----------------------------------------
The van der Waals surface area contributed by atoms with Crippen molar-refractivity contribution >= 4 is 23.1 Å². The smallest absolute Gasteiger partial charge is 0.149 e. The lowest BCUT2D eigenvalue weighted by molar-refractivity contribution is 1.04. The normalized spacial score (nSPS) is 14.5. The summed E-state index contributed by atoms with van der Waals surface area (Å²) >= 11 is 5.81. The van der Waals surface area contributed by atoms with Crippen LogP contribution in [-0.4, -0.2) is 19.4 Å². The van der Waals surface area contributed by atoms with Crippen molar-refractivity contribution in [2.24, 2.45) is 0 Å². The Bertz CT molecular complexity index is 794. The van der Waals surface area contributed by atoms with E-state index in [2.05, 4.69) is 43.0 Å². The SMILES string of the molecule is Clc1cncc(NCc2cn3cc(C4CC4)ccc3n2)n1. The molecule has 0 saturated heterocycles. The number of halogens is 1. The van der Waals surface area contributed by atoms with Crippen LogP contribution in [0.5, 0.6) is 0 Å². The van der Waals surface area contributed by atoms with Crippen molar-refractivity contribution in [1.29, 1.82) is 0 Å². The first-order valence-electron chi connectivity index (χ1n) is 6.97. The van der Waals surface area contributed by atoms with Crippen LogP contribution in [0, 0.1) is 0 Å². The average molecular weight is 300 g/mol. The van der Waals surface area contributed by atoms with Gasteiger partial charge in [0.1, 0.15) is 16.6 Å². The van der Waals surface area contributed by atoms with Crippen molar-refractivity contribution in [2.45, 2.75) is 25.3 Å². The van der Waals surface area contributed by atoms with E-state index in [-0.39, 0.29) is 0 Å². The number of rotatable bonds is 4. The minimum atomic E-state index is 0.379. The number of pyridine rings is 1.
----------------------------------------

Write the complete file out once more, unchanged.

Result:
The van der Waals surface area contributed by atoms with Crippen molar-refractivity contribution >= 4 is 23.1 Å². The smallest absolute Gasteiger partial charge is 0.149 e. The lowest BCUT2D eigenvalue weighted by molar-refractivity contribution is 1.04. The normalized spacial score (nSPS) is 14.5. The summed E-state index contributed by atoms with van der Waals surface area (Å²) >= 11 is 5.81. The van der Waals surface area contributed by atoms with Crippen LogP contribution in [-0.4, -0.2) is 19.4 Å². The van der Waals surface area contributed by atoms with Crippen molar-refractivity contribution in [2.24, 2.45) is 0 Å². The Bertz CT molecular complexity index is 794. The van der Waals surface area contributed by atoms with E-state index in [2.05, 4.69) is 43.0 Å². The SMILES string of the molecule is Clc1cncc(NCc2cn3cc(C4CC4)ccc3n2)n1. The molecule has 0 saturated heterocycles. The number of halogens is 1. The van der Waals surface area contributed by atoms with Crippen LogP contribution in [0.5, 0.6) is 0 Å². The van der Waals surface area contributed by atoms with Crippen molar-refractivity contribution in [1.29, 1.82) is 0 Å². The first-order valence-electron chi connectivity index (χ1n) is 6.97. The van der Waals surface area contributed by atoms with Crippen LogP contribution in [0, 0.1) is 0 Å². The average molecular weight is 300 g/mol. The van der Waals surface area contributed by atoms with Gasteiger partial charge in [0.1, 0.15) is 16.6 Å². The van der Waals surface area contributed by atoms with Crippen molar-refractivity contribution in [2.45, 2.75) is 25.3 Å². The van der Waals surface area contributed by atoms with E-state index in [-0.39, 0.29) is 0 Å². The number of rotatable bonds is 4. The minimum atomic E-state index is 0.379. The number of pyridine rings is 1.